November 14, 2022
Start: Lobuche 4910m (16,105ft)
Via: Gorak Shep 5164m (16,938ft)
Via: Everest Base Camp 5364m (17,594ft)
Stop: Gorak Shep 5164m (16,938ft)
Distance: 13km (8 miles)
Sleep is a little like a roller coaster ride. It seems like I’m sleeping well but I keep waking up because it sounds like every dog in Lobuche is barking and howling. And it’s not just once or twice. Literally all night long the soulful dogs of Lobuche are singing their song, or so it seems. Another challenge to my sleep is that I start off a little cold and eventually end up overheating. I wake up at 5am flushed in the face and feeling really hot.
I can still feel the heat in my cheeks as I eat a plain omelet breakfast. After waiting for the group to convene we finally leave Lobuche. The towering lateral moraine of the Khumbu Glacier is on our right and will guide us all the way to Everest Base Camp today. I don’t get very far and immediately I’m struggling. I’m way too hot and the sun feels so intense. I stop to remove a layer and my buff and give that a try. Still too hot. I remove another layer and gloves and now I’m down to just a single sun shirt layer on my core. This is better but puts me on the verge on being chilly. Better to be on the cold side than to have my body trying to shut down because of feeling cookin’ hot. All this stopping, shedding layers and slow pace has Caspar worried that we’re getting far behind the group. Tiger is with us and tells us not to worry.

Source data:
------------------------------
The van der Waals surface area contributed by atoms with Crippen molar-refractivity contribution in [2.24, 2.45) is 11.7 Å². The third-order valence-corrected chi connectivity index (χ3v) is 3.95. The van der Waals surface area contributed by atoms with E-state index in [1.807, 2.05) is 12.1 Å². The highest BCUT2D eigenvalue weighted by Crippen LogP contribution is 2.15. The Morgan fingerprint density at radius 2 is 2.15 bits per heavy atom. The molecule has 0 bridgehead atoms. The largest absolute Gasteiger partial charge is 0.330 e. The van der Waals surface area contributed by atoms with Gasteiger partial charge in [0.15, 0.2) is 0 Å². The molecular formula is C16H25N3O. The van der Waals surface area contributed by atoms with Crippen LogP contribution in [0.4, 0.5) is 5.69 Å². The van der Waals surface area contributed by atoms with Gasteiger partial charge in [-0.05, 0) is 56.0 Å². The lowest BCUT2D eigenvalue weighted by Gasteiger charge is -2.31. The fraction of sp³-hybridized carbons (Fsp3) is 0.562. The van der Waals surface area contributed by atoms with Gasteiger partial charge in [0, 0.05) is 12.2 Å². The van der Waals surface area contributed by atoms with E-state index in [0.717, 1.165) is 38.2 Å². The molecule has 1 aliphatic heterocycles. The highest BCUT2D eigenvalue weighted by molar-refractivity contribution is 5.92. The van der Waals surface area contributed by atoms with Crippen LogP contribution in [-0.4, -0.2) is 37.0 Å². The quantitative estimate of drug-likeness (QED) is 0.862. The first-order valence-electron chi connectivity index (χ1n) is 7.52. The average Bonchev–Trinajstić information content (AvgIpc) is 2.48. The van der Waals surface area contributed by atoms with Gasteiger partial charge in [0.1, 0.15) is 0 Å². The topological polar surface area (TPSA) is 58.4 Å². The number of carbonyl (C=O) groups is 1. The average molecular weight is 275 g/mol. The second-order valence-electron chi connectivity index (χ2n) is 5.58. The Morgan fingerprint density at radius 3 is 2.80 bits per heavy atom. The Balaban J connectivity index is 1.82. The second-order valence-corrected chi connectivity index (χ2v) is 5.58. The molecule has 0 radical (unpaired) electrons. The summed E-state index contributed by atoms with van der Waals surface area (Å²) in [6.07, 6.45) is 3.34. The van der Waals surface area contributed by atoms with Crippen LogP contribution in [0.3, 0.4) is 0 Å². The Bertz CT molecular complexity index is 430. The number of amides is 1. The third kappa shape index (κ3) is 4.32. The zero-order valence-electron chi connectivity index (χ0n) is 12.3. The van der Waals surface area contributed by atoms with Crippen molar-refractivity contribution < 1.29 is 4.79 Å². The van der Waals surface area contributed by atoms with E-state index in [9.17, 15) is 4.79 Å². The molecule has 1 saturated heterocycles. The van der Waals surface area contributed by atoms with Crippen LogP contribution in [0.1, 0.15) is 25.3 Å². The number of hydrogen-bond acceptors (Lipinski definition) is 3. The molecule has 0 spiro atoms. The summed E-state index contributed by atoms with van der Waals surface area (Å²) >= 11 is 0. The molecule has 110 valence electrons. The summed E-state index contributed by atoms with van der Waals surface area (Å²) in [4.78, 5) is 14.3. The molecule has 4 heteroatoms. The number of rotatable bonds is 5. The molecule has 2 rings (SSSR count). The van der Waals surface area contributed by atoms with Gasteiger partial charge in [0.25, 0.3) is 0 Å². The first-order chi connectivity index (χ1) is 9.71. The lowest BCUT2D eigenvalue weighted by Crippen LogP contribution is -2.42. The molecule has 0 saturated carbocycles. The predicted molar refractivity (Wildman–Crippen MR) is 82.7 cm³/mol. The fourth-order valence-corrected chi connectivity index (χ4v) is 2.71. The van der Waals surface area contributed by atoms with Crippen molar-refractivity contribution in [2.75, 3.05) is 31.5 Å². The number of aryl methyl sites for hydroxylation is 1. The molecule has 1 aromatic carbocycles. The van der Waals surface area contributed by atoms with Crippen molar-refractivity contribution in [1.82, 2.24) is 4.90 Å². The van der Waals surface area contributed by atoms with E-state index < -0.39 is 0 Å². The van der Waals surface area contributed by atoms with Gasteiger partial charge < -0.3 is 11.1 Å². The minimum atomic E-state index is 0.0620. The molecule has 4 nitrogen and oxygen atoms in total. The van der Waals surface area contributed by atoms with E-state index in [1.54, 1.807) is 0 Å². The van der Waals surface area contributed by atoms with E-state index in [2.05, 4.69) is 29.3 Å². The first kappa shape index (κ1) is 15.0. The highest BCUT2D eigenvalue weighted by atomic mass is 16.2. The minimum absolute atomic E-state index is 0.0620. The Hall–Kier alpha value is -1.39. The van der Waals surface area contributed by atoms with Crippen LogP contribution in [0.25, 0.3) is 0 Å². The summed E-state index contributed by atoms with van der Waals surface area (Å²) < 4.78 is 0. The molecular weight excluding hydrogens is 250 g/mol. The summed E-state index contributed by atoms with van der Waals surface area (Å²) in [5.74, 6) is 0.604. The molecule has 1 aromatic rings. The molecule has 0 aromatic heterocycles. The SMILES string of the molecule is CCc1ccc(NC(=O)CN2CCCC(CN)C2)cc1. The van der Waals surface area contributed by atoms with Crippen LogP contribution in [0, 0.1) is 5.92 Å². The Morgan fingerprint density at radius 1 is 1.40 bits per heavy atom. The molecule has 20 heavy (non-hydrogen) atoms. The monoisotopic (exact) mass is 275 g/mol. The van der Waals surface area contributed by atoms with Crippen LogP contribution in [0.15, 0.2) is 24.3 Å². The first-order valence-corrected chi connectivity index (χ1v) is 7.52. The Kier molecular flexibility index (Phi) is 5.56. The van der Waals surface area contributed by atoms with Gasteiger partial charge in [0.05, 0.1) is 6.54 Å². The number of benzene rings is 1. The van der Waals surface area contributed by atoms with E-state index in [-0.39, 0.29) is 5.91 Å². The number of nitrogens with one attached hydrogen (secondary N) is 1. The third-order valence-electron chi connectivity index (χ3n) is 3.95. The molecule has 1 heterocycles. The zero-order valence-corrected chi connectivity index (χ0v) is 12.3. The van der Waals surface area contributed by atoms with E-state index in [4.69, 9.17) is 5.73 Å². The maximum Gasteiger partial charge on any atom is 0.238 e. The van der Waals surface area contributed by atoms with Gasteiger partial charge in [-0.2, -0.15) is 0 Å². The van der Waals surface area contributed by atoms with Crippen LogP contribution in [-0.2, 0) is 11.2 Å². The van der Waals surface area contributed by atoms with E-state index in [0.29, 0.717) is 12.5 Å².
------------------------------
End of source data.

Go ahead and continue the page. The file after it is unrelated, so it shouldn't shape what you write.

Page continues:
As soon as we get moving at a better pace, an ox supply train comes up from behind. We pause as porters sling shot by just as fast as the oxen. Watch the VIDEO HERE! About 15 minutes later, coming towards us is Thomas, another guide from Tanzania. The mountain guiding community of Tanzania is small, so of course Caspar and Clearance know Thomas well. Thomas, who also does guiding in Nepal, is stoked to jump in a picture with Caspar and Clearance.
Ok, it’s time to move. As fast as I can at this elevation anyway. The trail, which is teeming with tourists heading in both directions, weaves its way through mountains of boulders. Because of the boulder terrain, the main pathway is forced into a pretty narrow corridor. Everyone seems to jockey for position in order to make forward progress. Between the yaks, and oxen and horses and people, it’s all a bit intense. We come to a standstill several times and then Tiger starts to pull out the moves. There’s no time for hesitation and I stick right with him. We start rock hoping, zipping in and out of the lines of people. Perhaps this is a bit rude, but there’s no time to question it. Tiger looks back occasionally to make sure he hasn’t lost me and I tell him, “I’m with you.” Tiger, Caspar and I make quick work of the endless jam of people all the way to Gorak Shep.